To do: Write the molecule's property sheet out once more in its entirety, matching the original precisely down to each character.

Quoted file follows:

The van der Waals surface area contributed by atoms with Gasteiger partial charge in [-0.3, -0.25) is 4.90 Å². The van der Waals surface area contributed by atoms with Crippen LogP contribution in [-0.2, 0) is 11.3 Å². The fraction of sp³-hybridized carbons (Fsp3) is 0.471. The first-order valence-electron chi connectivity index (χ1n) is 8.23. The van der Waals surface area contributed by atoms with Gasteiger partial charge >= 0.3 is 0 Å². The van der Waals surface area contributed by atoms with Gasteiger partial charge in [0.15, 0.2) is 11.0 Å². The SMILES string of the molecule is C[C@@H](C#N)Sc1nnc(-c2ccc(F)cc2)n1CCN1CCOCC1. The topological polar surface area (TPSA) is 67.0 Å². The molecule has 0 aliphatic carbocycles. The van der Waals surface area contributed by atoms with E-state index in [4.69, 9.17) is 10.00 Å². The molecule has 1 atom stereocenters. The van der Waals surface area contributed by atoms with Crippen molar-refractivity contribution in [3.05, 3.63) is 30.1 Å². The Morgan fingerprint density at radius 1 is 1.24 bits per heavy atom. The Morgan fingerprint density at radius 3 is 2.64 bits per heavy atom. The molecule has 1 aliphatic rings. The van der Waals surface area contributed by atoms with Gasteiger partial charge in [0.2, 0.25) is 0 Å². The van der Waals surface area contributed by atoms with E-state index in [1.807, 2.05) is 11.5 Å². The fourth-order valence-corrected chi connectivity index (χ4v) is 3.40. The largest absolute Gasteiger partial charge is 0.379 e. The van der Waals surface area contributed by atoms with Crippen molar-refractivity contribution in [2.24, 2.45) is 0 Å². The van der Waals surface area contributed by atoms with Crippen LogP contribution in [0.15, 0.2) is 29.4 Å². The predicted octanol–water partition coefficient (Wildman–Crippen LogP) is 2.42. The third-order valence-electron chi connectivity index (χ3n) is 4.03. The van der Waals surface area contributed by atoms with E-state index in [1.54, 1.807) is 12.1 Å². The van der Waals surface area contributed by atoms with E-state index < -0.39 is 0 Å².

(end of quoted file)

The van der Waals surface area contributed by atoms with Gasteiger partial charge in [-0.3, -0.25) is 4.90 Å². The van der Waals surface area contributed by atoms with Crippen LogP contribution in [-0.2, 0) is 11.3 Å². The fraction of sp³-hybridized carbons (Fsp3) is 0.471. The first-order valence-electron chi connectivity index (χ1n) is 8.23. The van der Waals surface area contributed by atoms with Gasteiger partial charge >= 0.3 is 0 Å². The van der Waals surface area contributed by atoms with Gasteiger partial charge in [0.15, 0.2) is 11.0 Å². The SMILES string of the molecule is C[C@@H](C#N)Sc1nnc(-c2ccc(F)cc2)n1CCN1CCOCC1. The topological polar surface area (TPSA) is 67.0 Å². The molecule has 0 aliphatic carbocycles. The van der Waals surface area contributed by atoms with E-state index in [4.69, 9.17) is 10.00 Å². The molecule has 1 atom stereocenters. The van der Waals surface area contributed by atoms with Crippen molar-refractivity contribution in [3.05, 3.63) is 30.1 Å². The Morgan fingerprint density at radius 1 is 1.24 bits per heavy atom. The Morgan fingerprint density at radius 3 is 2.64 bits per heavy atom. The molecule has 1 aliphatic rings. The van der Waals surface area contributed by atoms with Gasteiger partial charge in [0.2, 0.25) is 0 Å². The van der Waals surface area contributed by atoms with E-state index in [1.807, 2.05) is 11.5 Å². The fourth-order valence-corrected chi connectivity index (χ4v) is 3.40. The largest absolute Gasteiger partial charge is 0.379 e. The van der Waals surface area contributed by atoms with Crippen molar-refractivity contribution in [2.24, 2.45) is 0 Å². The van der Waals surface area contributed by atoms with Crippen LogP contribution in [0.15, 0.2) is 29.4 Å². The predicted octanol–water partition coefficient (Wildman–Crippen LogP) is 2.42. The third-order valence-electron chi connectivity index (χ3n) is 4.03. The van der Waals surface area contributed by atoms with E-state index in [1.54, 1.807) is 12.1 Å². The van der Waals surface area contributed by atoms with E-state index < -0.39 is 0 Å².